UPDATED: Armstrong soloes to victory, takes overall lead in Aspen womens stage race

SNOWMASS VILLAGE, Colo. (VN )— Kristin Armstrong (Peanut Butter & Co.-Twenty12) soloed to victory in Tuesday's 35 mile stage 2 road race to take the overall lead in the 2011 Aspen/Snowmass Women's Pro Stage Race.

Photo: Wil Matthews

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Kristin Armstrong (Peanut Butter & Co.-Twenty12) attacks breakaway companion Janel Holcomb (Colavita Forno d'Asolo) to take the victory in the final lap of the Snowmass circuit race.
Kristin Armstrong (Peanut Butter & Co.-Twenty12) attacks breakaway companion Janel Holcomb (Colavita Forno d'Asolo) to take the victory in the final lap of the Snowmass circuit race.

SNOWMASS VILLAGE, Colo. (VN) — Under near perfect conditions in the central Rocky Mountains, the race for overall lead at the inaugural 2011 Aspen/Snowmass Women’s Pro Stage Race is proving to be quite a battle.

Olympic, multiple world and national champion, Kristin Armstrong, 38, (Peanut Butter& Co.-Twenty12) soloed to victory in Tuesday’s 35-mile stage 2 road race to take the overall lead, breaking away with Janel Holcomb of Colavita/Formo D’Asolo early in the race, then attacking to finish 40 seconds clear, hands held high.

“It was a really hard race; each lap got harder and harder,” Armstrong told VeloNews. “With two laps to go, I decided I didn’t want to be the victim, so I attacked first.”

‘Brutal’ course

The course for the road race was a 3.5-mile circuit around the Snowmass Club golf course, at the heart of the Snowmass Village resort community west of Aspen. Each lap involved climbing roughly 300 feet in altitude with grades of between 4 and 5 percent, to about 8,200 feet above sea level, on the backside of the course through Snowmass Village. Ten laps of the course, raced under cobalt blue skies, temperatures in the low 80s Fahrenheit and a slight breeze, meant a rough total of nearly 3,000 feet of climbing in just 35 miles.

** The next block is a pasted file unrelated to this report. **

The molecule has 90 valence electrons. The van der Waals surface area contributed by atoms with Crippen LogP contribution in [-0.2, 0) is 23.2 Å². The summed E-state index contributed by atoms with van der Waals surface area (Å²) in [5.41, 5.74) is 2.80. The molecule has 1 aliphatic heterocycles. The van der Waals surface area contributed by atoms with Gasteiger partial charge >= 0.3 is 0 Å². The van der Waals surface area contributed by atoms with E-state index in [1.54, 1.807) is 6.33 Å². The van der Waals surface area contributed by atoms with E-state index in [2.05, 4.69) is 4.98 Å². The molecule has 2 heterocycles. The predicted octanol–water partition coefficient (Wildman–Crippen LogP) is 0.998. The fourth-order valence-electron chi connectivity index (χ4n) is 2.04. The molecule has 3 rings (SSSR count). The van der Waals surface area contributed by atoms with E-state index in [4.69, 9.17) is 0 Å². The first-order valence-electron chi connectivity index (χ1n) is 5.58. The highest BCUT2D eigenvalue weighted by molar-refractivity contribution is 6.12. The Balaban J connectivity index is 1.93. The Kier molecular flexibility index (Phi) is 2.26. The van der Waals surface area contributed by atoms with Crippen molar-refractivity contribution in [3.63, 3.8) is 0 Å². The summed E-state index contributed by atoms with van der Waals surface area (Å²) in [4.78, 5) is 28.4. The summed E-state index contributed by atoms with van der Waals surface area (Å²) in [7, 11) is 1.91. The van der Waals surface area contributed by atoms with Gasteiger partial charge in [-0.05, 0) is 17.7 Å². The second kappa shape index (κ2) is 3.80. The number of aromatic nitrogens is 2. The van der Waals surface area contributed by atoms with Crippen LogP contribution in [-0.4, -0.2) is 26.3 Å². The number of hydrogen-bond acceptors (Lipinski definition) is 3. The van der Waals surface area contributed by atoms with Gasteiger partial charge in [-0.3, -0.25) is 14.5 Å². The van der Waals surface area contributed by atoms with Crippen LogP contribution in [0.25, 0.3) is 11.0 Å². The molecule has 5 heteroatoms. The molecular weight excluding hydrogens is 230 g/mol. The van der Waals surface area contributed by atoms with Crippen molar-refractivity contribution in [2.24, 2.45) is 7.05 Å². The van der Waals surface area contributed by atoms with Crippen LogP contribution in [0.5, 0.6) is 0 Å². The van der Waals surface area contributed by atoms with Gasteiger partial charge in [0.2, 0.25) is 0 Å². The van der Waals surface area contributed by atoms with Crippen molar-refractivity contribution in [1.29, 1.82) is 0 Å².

Holcomb, who originated the break by attacking on the fourth of 10 laps, finished alone for second, with Anne Samplonius of NOW Cycling leading in a small group of riders for third place at 2:37, followed by Armstrong’s teammate and race leader Kristin McGrath, Andrea Dvorak Colavita/Formo D’Asolo and Metromint Cycling’s Kelly Crowley.

“We were halfway up the climb with another six laps to go,” Holcomb told VeloNews. “I went up on the right side and just ramped it up. I looked back and saw only Kristin was on my wheel, so I thought, ‘that’ll work!'”

Armstrong and Holcomb worked together smoothly to a one-time advantage of more than two minutes while their respective PB & Co. and Colavita teams controlled the race behind.

‘I never gave up’

“On this course, the place to try is on the climb. I felt it was best to work with her until later in the race. If I didn’t work, and just sat on, I knew McGrath was behind with the leader’s jersey. I never gave up,” Holcomb said. “But I knew Kristin is accomplished, powerful, explosive and had some cards to play,”